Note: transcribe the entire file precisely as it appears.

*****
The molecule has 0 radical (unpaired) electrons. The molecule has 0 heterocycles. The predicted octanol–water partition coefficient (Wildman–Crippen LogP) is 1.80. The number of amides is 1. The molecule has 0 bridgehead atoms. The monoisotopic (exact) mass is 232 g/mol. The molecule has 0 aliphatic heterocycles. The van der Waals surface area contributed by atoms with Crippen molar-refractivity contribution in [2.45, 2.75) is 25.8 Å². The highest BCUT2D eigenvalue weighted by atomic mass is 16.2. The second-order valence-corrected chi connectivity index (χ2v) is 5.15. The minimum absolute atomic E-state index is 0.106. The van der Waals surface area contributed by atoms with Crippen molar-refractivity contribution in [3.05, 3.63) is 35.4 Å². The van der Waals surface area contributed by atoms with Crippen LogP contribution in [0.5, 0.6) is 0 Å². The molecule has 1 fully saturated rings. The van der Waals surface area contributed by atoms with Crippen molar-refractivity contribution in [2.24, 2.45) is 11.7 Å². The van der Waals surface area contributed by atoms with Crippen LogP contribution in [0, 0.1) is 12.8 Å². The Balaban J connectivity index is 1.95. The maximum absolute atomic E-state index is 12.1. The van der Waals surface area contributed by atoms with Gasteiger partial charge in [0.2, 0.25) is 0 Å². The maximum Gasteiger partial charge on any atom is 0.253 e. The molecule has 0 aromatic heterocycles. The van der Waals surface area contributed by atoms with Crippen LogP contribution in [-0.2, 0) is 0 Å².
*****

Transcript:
The molecule has 0 radical (unpaired) electrons. The molecule has 0 heterocycles. The predicted octanol–water partition coefficient (Wildman–Crippen LogP) is 1.80. The number of amides is 1. The molecule has 0 bridgehead atoms. The monoisotopic (exact) mass is 232 g/mol. The molecule has 0 aliphatic heterocycles. The van der Waals surface area contributed by atoms with Crippen molar-refractivity contribution in [2.45, 2.75) is 25.8 Å². The highest BCUT2D eigenvalue weighted by atomic mass is 16.2. The second-order valence-corrected chi connectivity index (χ2v) is 5.15. The minimum absolute atomic E-state index is 0.106. The van der Waals surface area contributed by atoms with Crippen molar-refractivity contribution in [3.05, 3.63) is 35.4 Å². The van der Waals surface area contributed by atoms with Crippen LogP contribution in [0.5, 0.6) is 0 Å². The molecule has 1 fully saturated rings. The van der Waals surface area contributed by atoms with Crippen molar-refractivity contribution in [2.24, 2.45) is 11.7 Å². The van der Waals surface area contributed by atoms with Crippen LogP contribution in [0, 0.1) is 12.8 Å². The Balaban J connectivity index is 1.95. The maximum absolute atomic E-state index is 12.1. The van der Waals surface area contributed by atoms with Gasteiger partial charge in [0.2, 0.25) is 0 Å². The maximum Gasteiger partial charge on any atom is 0.253 e. The molecule has 0 aromatic heterocycles. The van der Waals surface area contributed by atoms with Crippen LogP contribution in [-0.2, 0) is 0 Å².